News and STORIES

Mongolian Groom Finishes Final Work Before Breeders' Cup

Author: Don Mckee
Published: Monday October 28, 2019
Mongolian Stable's Mongolian Groom, one of the contenders set to run in the Breeders' Cup, breezed five furlongs for trainer Enebish Ganabat at Santa Anita Park on Sunday.

The 4-year-old son of Hightail worked solo in his final breeze before the Nov. 2 Longines Breeders' Cup Classic (G1), and he finished in 1:02. Mongolia Groom didn't perform as expected; he was 17th out of 42 horses at the distance. 

Ganbat spoke about the disappointing work. 

"I am not very happy," Ganbat said. "He was much slower today. I don't (think it was the track) because Improbable breezed five-eighths in :59.20. If the track was slow, (Improbable) shouldn't have been able to go so fast."

The breeze was the fourth work from Mongolian Groom in the past two months. He went five furlongs in 1:00 4/5 on Sept. 22, and Ganbat is not sure as to why Mongolian Groom went slower on Sunday.

Mongolian Groom was bred in Kentucky by Calumet Farm. His upset win over McKinzie in the Sept. 28 Awesome Stakes Again (G1) awarded him a fees-paid berth to the Classic. He was not Breeders' Cup-nominated as a foal, so his connections spent $200,000 to make him eligible as a horse of racing age. 

The Awesome Again was Mongolian Groom's second victory in 10 starts this season, but he finished on the board in three other stakes races. He crossed the line third in the $1 Million TVG Pacific Classic Stakes (G1), as well as the Santa Anita Handicap Presented by San Manuel Indian Bingo Casino (G1). He also finished second in the San Diego Handicap (G2). 

"I'm trying to understand why he ran slower today, but I can't say anything about how he will run in the Breeders' Cup," Ganbat said. "No one knows what will happen tomorrow."

Paradise Woods

The 5-year-old Union Rags mare Paradise Woods, working towards the Longines Breeders' Cup Distaff (G1) for trainer John Shirreffs, breezed five furlongs in 1:00 on Sunday at Santa Anita. It was the second-fastest time at the distance, and she worked with jockey Abel Cedillo.

"I thought she worked very nicely this morning," Shirreffs said. 

Paradise Woods is owned by HS Stable, Martin Wygod, and Pam Wygod. She has six starts this season, and she took graded stakes wins in the Santa Margarita Stakes (G2) and the Zenyatta Stakes (G2) at Santa Anita.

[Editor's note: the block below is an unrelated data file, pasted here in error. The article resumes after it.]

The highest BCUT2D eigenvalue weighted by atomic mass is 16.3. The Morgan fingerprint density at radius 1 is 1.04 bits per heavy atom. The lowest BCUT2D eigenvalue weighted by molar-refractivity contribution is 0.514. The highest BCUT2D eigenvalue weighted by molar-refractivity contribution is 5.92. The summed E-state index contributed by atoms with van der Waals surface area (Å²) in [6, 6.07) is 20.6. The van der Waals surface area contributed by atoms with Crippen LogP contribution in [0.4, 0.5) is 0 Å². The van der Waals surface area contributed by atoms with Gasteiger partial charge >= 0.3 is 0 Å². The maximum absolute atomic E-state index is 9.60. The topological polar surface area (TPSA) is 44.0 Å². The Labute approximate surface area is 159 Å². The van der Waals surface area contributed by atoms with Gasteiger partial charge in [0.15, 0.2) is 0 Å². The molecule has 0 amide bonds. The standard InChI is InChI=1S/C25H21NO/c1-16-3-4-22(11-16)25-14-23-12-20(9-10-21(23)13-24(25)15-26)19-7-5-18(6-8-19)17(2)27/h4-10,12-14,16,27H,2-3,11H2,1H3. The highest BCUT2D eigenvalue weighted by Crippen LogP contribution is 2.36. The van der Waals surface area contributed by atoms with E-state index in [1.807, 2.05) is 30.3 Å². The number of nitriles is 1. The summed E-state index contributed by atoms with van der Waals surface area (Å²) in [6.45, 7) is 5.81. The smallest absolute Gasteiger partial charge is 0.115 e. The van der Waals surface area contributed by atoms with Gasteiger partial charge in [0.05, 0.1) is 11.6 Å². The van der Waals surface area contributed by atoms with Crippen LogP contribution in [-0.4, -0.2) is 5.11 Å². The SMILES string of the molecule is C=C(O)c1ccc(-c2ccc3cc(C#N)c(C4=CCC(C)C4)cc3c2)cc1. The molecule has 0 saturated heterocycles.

"I think the big thing is getting her not to want to run through the bit," Shirreffs said. "Just doing a lot of, not slow gallops, but just gallops where she is comfortable. She's never going to really relax, but we try and work with her in a way that doesn't get her too excited." 

Fair Maiden

Fair Maiden, looking towards the Breeders' Cup Juvenile Fillies Turf (G1T), breezed in the first set of the day for trainer Eoin Harty. She went five furlongs on the dirt in 1:01 2/5.

"She worked great. I was very happy," Harty said. "The track is very deep and tiring. None of them looked super over it, but she looked good, and she's not tired at all. She's plenty fit, and my rider was very happy." 

WIth jockey Drayden Van Dyke, who will also be on board for the Juvenile Fillies Turf, Fair Maiden has had an impressive short career. She won a maiden special weight on the polytrack at Arlington International Racecourse, and she then went on to take Catch a Glimpse Stakes on the Woodbine Turf. 

Fair Maiden is a Godolphin homebred, and she will enter the Nov. 1 Juvenile Fillies Turf after finishing third in the Sept. 15 Natalma Stakes (G1T) at Woodbine. 

"She was at Arlington, and that's a synthetic track, and she broke her maiden in her second start, then I went looking for a stake with her," Harty said. "They had a stake at Woodbine on the turf. She won that impressively, so I decided I might as well come back in the Natalma.

"She got ready very quickly. Those good ones do. The only reason she's never been on dirt is because I've never been at a track where they had dirt with her until I came out here. I wouldn't hesitate to run her on the dirt in the future the way she runs on it. But this was her only serious work here, so now we just have to keep her happy."